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Jutta Burggraf, Ph.D. in Psychopedagogy, and Enrique Sueiro, Ph.D. in Biomedical Communication, University of Navarra.

Being and appearing to be defenders of life

Tue, 02 Mar 2010 08:19:25 +0000 Published in Newspaper (Navarra)

The Degree of coherence between rhetoric and reality facilitates a decisive social diagnosis today. Hence the decisive importance of knowing both reality and the language to communicate it. Well lubricated, this binomial better identifies two states as close as deficient in public opinion (to be without seeming and to seem without being) and promotes the ideal (to be and to seem). In addition, greater knowledge makes it possible to join causes that generate unanimity or almost total support. Paradoxically, under cover of the same values of justice and life, some defend measures, such as the death penalty or war, that others of us reject.

How many ways of seeing and living life? As many as there are people. Against life on principle? Hard to find. Defending life and, in fact, attacking it? No. Do only those who claim to do so defend life? Neither. Improve without change? Impossible.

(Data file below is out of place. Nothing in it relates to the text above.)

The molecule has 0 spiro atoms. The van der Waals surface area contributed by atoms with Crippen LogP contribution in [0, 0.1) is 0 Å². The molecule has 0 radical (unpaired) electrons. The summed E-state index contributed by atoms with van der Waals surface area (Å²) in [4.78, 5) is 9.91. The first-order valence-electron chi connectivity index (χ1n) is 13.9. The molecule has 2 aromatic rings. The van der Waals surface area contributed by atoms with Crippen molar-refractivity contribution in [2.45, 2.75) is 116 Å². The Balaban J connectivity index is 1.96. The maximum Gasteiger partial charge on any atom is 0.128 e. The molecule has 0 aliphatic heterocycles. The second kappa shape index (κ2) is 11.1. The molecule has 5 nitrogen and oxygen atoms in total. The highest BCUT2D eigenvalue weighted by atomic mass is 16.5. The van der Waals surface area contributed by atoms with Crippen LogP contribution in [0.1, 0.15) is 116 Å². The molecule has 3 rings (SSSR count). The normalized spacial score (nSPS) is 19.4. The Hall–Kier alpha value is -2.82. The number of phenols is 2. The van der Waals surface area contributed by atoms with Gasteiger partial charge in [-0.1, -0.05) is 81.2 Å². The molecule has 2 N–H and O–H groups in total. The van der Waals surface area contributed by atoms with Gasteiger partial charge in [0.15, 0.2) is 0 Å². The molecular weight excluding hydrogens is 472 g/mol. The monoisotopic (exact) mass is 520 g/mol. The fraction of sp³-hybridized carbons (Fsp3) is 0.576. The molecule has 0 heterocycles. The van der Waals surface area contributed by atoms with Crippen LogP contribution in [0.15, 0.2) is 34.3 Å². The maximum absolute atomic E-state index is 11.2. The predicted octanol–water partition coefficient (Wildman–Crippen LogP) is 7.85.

Dynamic principles. A defender of life in the 21st century probably embodies certain harmoniously integrated attitudes. Among many other examples, he supports the expansion of rights, especially for the weakest. He opposes everything that threatens life, such as war, the death penalty, euthanasia, violence against women, terrorism, abortion and hunger. He argues that the social consensus of aberrant practices, such as slavery for centuries, does not mitigate their perversion. It defends that each person is the owner of his or her own body, but not of the body next to or inside it. It advocates respect for animals and condemns the barbarities committed against them. He is involved in the defense of the environment. He applauds his government when it succeeds in reducing traffic fatalities. He reminds the fanatics that no one can be forced to do good, that there is no sinner without a future and no saint without a past, that those who despise freedom hardly believe in God. He listens more than he speaks and understands more than he condemns. He prefers the yes to the no, the and to the but, the also to the neither, the award to the punishment, the more to the less. The ideal defender recognizes that he also errs and, precisely for this reason, if he errs, he tries to make his errors new.